He spent at least some of that time training at The Jungle MMA and Fitness, a gym that bills itself as “Central Florida’s Premier Spot” for MMA training. He did not fight any matches through the gym, according to staff there.
AP Photo / Orange County Corrections Department
In this May 4, 2013 police mug provided by the Orange County Corrections Department in Orlando, Fla., shows Ibragim Todashev after his arrest for aggravated battery in Orlando. Todashev, who was being questioned in Orlando by authorities in the Boston bombing probe, was fatally shot Wednesday, May 22, 2013 when he initiated a violent confrontation, FBI officials said.
“He was here for about maybe two months about a year and a half ago,” said gym manager John Morehouse.
Todashev was “pretty unmemorable,” Morehouse said. “You know, your basic guy, come in, take a class. I don’t think he had any friends here.”
Law enforcement sources have said Todashev had two prior run-ins with the law and had confessed to involvement in a 2011 triple murder before he was shot. People familiar with MMA said if he did have a violent past, it’s not typical of the sport’s practitioners. Most amateur and professional fighters are no more violent outside the ring than anyone else, they said.
Mark Tullius fell into the world of amateur MMA after graduating with a degree in sociology from Brown University. After being active in the sport from 1998 to 2002, Tullius abandoned it because he was “turned off by the violence,” he said. Over the past year, he has traveled to 15 states and interviewed more than 250 mixed martial arts fighters to figure out what makes them tick.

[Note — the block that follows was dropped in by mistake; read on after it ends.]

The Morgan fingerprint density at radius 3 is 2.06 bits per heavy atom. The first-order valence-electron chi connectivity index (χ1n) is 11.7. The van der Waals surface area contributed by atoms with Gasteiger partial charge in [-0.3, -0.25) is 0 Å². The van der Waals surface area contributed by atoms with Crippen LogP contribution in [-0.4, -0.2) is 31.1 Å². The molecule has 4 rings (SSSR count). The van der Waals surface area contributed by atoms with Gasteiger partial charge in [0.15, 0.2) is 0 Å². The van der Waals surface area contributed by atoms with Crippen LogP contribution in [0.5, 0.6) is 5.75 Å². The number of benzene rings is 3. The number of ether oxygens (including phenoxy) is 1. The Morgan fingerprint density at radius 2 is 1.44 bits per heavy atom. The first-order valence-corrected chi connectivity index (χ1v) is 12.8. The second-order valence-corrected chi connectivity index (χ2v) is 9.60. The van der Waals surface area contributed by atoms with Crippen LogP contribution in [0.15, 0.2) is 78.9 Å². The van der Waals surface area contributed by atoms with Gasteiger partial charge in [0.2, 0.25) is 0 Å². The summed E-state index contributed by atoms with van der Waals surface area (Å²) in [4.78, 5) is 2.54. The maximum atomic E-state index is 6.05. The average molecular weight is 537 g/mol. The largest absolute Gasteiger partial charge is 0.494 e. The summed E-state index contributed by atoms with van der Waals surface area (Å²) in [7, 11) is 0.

“Ninety-five to 97 percent of them are just awesome people,” Tullius said of the fighters and their coaches.
“I think when a lot of people go to the gym, they’re looking for something they’re missing,” Tullis said. “There are lots of different kinds of fighters. Lots of today’s fighters are wrestlers who are just super competitive and are looking for another way to compete.”
While pro MMA matches are regulated, amateur competition often goes on with little oversight, according to Gregory Sirb, executive director of the Pennsylvania State Athletic Commission and former president of the Association of Boxing Commissions. Amateur mixed martial arts competitions are banned in West Virginia, Rhode Island, Connecticut, New York, Colorado, and North Dakota, according to the ABC. Bouts at the amateur level go on completely unregulated in 11 states, the organization says.
“It’s horrible,” Sirb said. “For a sport that’s so violent – this sport screams for oversight.”
While amateur match-ups may not be heavily regulated by the states, experienced fighters tend to have their own code of conduct, Tullius said, an ethic Todashev violated in at least two incidents when he appears to have used his fighting abilities well outside the ring.
"Some places will say if you get into a fight you're not training here," Tullius said. "And a professional would not want to do that."
Todashev was arrested in Boston in 2010 after aggressively confronting two women following an accident involving his van and their car, the Suffolk County District Attorney’s office told NBC affiliate WHDH. There were no injuries and no charges were pressed, authorities said.
He was arrested a second time this year, for aggravated battery on May 4, after allegedly getting into a fight with a man and his son over a parking space in Orlando, according to an Orange County Sheriff’s Office arrest affidavit. Todashev told officers he was a mixed martial artist before being transported to the booking and release center, according to the affidavit.
“This skill puts his fighting ability way above that of a normal person,” the arresting officer wrote in the affidavit.
Todashev was released the next day on a $3,500 surety bond.